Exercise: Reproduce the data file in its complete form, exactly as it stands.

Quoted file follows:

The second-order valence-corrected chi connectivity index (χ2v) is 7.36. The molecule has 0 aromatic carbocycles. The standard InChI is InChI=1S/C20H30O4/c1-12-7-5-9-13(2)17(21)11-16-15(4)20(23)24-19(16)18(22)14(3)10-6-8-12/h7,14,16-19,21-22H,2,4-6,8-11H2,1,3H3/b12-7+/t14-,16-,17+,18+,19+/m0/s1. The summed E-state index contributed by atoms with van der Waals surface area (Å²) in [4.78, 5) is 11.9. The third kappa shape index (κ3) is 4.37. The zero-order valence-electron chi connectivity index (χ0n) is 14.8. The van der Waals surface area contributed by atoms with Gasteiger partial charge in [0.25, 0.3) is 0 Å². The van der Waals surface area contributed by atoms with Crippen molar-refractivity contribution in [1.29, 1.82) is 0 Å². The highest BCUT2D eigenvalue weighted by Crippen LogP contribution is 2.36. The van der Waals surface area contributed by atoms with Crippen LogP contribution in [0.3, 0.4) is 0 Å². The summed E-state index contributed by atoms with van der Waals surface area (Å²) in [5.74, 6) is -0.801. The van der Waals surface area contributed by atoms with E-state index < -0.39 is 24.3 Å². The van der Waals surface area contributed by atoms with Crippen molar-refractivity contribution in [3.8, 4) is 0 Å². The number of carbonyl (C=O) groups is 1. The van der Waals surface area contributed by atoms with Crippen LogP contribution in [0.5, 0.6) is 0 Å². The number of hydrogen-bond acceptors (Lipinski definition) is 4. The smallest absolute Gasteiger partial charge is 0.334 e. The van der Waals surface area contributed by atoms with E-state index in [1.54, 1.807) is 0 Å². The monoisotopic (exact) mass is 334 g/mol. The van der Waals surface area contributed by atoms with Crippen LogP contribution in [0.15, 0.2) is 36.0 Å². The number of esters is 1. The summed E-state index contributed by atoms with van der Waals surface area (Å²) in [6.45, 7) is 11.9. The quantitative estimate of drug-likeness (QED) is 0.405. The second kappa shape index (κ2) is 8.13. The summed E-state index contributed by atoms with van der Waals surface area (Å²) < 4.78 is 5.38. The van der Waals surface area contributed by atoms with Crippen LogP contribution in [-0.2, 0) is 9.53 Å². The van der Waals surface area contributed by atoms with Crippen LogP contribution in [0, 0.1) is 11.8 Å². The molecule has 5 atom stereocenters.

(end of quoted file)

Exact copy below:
The second-order valence-corrected chi connectivity index (χ2v) is 7.36. The molecule has 0 aromatic carbocycles. The standard InChI is InChI=1S/C20H30O4/c1-12-7-5-9-13(2)17(21)11-16-15(4)20(23)24-19(16)18(22)14(3)10-6-8-12/h7,14,16-19,21-22H,2,4-6,8-11H2,1,3H3/b12-7+/t14-,16-,17+,18+,19+/m0/s1. The summed E-state index contributed by atoms with van der Waals surface area (Å²) in [4.78, 5) is 11.9. The third kappa shape index (κ3) is 4.37. The zero-order valence-electron chi connectivity index (χ0n) is 14.8. The van der Waals surface area contributed by atoms with Gasteiger partial charge in [0.25, 0.3) is 0 Å². The van der Waals surface area contributed by atoms with Crippen molar-refractivity contribution in [1.29, 1.82) is 0 Å². The highest BCUT2D eigenvalue weighted by Crippen LogP contribution is 2.36. The van der Waals surface area contributed by atoms with Crippen LogP contribution in [0.3, 0.4) is 0 Å². The summed E-state index contributed by atoms with van der Waals surface area (Å²) in [5.74, 6) is -0.801. The van der Waals surface area contributed by atoms with E-state index < -0.39 is 24.3 Å². The van der Waals surface area contributed by atoms with Crippen molar-refractivity contribution in [3.8, 4) is 0 Å². The number of carbonyl (C=O) groups is 1. The van der Waals surface area contributed by atoms with Crippen LogP contribution in [0.5, 0.6) is 0 Å². The number of hydrogen-bond acceptors (Lipinski definition) is 4. The smallest absolute Gasteiger partial charge is 0.334 e. The van der Waals surface area contributed by atoms with E-state index in [1.54, 1.807) is 0 Å². The monoisotopic (exact) mass is 334 g/mol. The van der Waals surface area contributed by atoms with Crippen LogP contribution in [0.15, 0.2) is 36.0 Å². The number of esters is 1. The summed E-state index contributed by atoms with van der Waals surface area (Å²) in [6.45, 7) is 11.9. The quantitative estimate of drug-likeness (QED) is 0.405. The second kappa shape index (κ2) is 8.13. The summed E-state index contributed by atoms with van der Waals surface area (Å²) < 4.78 is 5.38. The van der Waals surface area contributed by atoms with Crippen LogP contribution in [-0.2, 0) is 9.53 Å². The van der Waals surface area contributed by atoms with Crippen LogP contribution in [0, 0.1) is 11.8 Å². The molecule has 5 atom stereocenters.